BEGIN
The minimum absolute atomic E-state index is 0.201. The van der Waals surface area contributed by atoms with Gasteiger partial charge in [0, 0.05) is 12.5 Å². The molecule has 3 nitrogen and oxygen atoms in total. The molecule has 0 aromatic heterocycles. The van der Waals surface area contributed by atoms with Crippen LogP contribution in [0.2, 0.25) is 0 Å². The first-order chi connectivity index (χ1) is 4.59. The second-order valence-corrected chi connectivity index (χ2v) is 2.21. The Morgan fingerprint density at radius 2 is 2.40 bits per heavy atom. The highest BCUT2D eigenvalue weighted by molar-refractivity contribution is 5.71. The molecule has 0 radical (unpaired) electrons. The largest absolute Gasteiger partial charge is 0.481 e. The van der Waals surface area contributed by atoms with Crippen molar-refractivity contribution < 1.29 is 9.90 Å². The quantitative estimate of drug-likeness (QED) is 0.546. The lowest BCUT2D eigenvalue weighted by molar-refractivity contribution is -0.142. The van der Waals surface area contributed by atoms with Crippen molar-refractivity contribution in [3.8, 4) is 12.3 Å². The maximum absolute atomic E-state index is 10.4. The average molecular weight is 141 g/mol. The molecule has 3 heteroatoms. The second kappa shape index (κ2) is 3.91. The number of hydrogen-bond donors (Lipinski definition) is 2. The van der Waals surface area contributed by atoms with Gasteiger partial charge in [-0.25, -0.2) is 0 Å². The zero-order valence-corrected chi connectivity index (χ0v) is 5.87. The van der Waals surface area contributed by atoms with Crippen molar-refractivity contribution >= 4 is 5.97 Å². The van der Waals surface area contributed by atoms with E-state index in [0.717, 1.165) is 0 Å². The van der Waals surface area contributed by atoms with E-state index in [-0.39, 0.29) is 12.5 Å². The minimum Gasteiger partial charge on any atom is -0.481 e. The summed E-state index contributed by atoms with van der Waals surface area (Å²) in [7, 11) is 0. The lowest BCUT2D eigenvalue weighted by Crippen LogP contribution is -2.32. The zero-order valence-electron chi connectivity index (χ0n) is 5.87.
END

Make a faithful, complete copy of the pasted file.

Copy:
The minimum absolute atomic E-state index is 0.201. The van der Waals surface area contributed by atoms with Gasteiger partial charge in [0, 0.05) is 12.5 Å². The molecule has 3 nitrogen and oxygen atoms in total. The molecule has 0 aromatic heterocycles. The van der Waals surface area contributed by atoms with Crippen LogP contribution in [0.2, 0.25) is 0 Å². The first-order chi connectivity index (χ1) is 4.59. The second-order valence-corrected chi connectivity index (χ2v) is 2.21. The Morgan fingerprint density at radius 2 is 2.40 bits per heavy atom. The highest BCUT2D eigenvalue weighted by molar-refractivity contribution is 5.71. The molecule has 0 radical (unpaired) electrons. The largest absolute Gasteiger partial charge is 0.481 e. The van der Waals surface area contributed by atoms with Crippen molar-refractivity contribution < 1.29 is 9.90 Å². The quantitative estimate of drug-likeness (QED) is 0.546. The lowest BCUT2D eigenvalue weighted by molar-refractivity contribution is -0.142. The van der Waals surface area contributed by atoms with Crippen molar-refractivity contribution in [3.8, 4) is 12.3 Å². The maximum absolute atomic E-state index is 10.4. The average molecular weight is 141 g/mol. The molecule has 3 heteroatoms. The second kappa shape index (κ2) is 3.91. The number of hydrogen-bond donors (Lipinski definition) is 2. The van der Waals surface area contributed by atoms with Gasteiger partial charge in [-0.25, -0.2) is 0 Å². The zero-order valence-corrected chi connectivity index (χ0v) is 5.87. The van der Waals surface area contributed by atoms with Crippen molar-refractivity contribution >= 4 is 5.97 Å². The van der Waals surface area contributed by atoms with E-state index in [0.717, 1.165) is 0 Å². The van der Waals surface area contributed by atoms with E-state index in [-0.39, 0.29) is 12.5 Å². The minimum Gasteiger partial charge on any atom is -0.481 e. The summed E-state index contributed by atoms with van der Waals surface area (Å²) in [7, 11) is 0. The lowest BCUT2D eigenvalue weighted by Crippen LogP contribution is -2.32. The zero-order valence-electron chi connectivity index (χ0n) is 5.87.